Best Mutual Funds For Retirement: Dodge & Cox Stock
Expenses: 0.52%Minimum Initial Investment: $2,500
Investors looking to build their own retirement portfolio are wise to consider top value funds like Dodge & Cox Stock .
During their retirement years, investors need to include growth and income funds that can keep the long-term assets growing, while providing income from dividends, and DODGX is one of the best funds to fulfill this objective.
This stock fund leans toward the value side. Specifically, the fund typically invests in companies that, in Dodge & Coxs opinion, appear to be temporarily undervalued by the stock market but have a favorable outlook for long-term growth. DODGX allocates nearly one-third of assets to the financial sector in large-cap stocks like BAC, WFC, and Charles Schwab Corp. .
Also Check: Bfi Retirement Plan Pension Center
Best Mutual Funds For Retirement: Vanguard Tax
Expenses: 0.09%Minimum Initial Investment: $10,000
Retirees with taxable accounts are wise to consider holding those assets in a fund like Vanguard Tax-Managed Balanced Fund .
Taxes and inflation are enemies of the retired investor and VTMFX can keep them in check with a tax-efficient balance of about 50% stocks like Apple Inc. , Microsoft and Alphabet, and 50% municipal bonds, which are tax-exempt at the federal income level.
Although the initial minimum initial investment of $10,000 is higher than most mutual funds, typical retired investments can easily meet this threshold.
VTMFX can make a smart core holding for taxable account or as a diversification tool in almost any retirement portfolio.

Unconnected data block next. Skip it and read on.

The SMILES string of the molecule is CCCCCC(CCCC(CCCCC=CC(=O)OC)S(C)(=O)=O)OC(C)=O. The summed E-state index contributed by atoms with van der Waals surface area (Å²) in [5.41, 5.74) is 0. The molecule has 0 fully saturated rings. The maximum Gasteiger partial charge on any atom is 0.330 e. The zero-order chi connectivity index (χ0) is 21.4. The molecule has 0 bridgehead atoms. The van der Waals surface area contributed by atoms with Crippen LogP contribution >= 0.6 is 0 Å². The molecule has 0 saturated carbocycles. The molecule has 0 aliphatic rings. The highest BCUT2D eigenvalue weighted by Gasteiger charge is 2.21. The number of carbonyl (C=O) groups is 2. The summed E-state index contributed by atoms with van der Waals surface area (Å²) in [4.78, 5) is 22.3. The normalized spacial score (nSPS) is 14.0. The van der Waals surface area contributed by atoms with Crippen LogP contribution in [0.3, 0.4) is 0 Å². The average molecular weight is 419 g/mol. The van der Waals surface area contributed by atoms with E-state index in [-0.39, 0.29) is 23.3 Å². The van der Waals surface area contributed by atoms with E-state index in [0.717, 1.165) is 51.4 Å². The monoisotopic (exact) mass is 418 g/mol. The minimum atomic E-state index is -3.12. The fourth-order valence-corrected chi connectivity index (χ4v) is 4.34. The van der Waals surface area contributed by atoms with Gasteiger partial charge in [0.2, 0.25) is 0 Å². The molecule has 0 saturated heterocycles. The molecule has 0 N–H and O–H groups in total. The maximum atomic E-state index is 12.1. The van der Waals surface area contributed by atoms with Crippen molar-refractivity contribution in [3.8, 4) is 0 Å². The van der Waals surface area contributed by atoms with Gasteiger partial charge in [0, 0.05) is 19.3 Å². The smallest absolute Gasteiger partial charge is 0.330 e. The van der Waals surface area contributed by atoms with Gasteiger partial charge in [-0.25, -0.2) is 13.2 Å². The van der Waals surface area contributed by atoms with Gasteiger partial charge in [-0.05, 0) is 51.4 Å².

For The Busy Saver: Target
Target-date funds, or TDFs, are appropriate if you want a single, easy-to-manage fund that’s diversified across asset classes. These funds follow a prescribed mix of stocks, bonds, and cash that gradually gets more conservative over time. In practice, that means you don’t have to rebalance or adjust your holdings to limit risk as you near retirement.
When evaluating TDFs, be sure to review the fund’s “glide path.” The glide path defines how the fund’s portfolio will change over time relative to the target year. Some TDFs don’t reach their most conservative portfolios until well beyond the target year. These can offer more growth potential, but also more volatility. Other TDFs will reach their most conservative point either at or before the target year.
The table below shows three different fund families with three different glide paths.
You May Like: Cost Of Medical Insurance After Retirement
What Retirees Should Invest In: Stocks
Though stocks are generally thought of as a risky investment better fit for younger investors, retirees can still find value in looking to the market as part of their investing strategy. That said, you generally want to be more conservative as you get older. One maxim says that your portfolios percentage of stocks should equal 100 minus your age. If youre 65, around 35% of your money should be in the stock market, though of course this will vary depending on personal circumstances and risk tolerance.
Its also important to pick the right stocks, though. It probably doesnt make sense to chase big returns from trendy tech stocks like younger investors do. Instead, retirees generally should look for stocks that have a slow and steady growth rate and hopefully offer dividends, which puts money in your pocket regularly.
Mutual funds focusing on dividend stocks could also be a good choice. Because mutual funds are managed by top investment professionals, your investing decisions will be made by those in the know. Mutual funds also allow you to invest in many different stocks, diffusing your risk and protecting you if one of the companies doesnt perform as well as expected.
Best Mutual Funds For Retirement: Dodge & Cox Balanced
Expenses: 0.53%Minimum Initial Investment: $2,500
Investors looking for a low-cost actively managed fund to hold in their retirement portfolio are wise to take a look at Dodge & Cox Balanced .
Around since 1931, DODBX is one of the oldest balanced funds on the market. Its also one of the best, in terms of cost and performance. The 20-year annualized return is 9%, which beats most mutual funds with more aggressive allocations.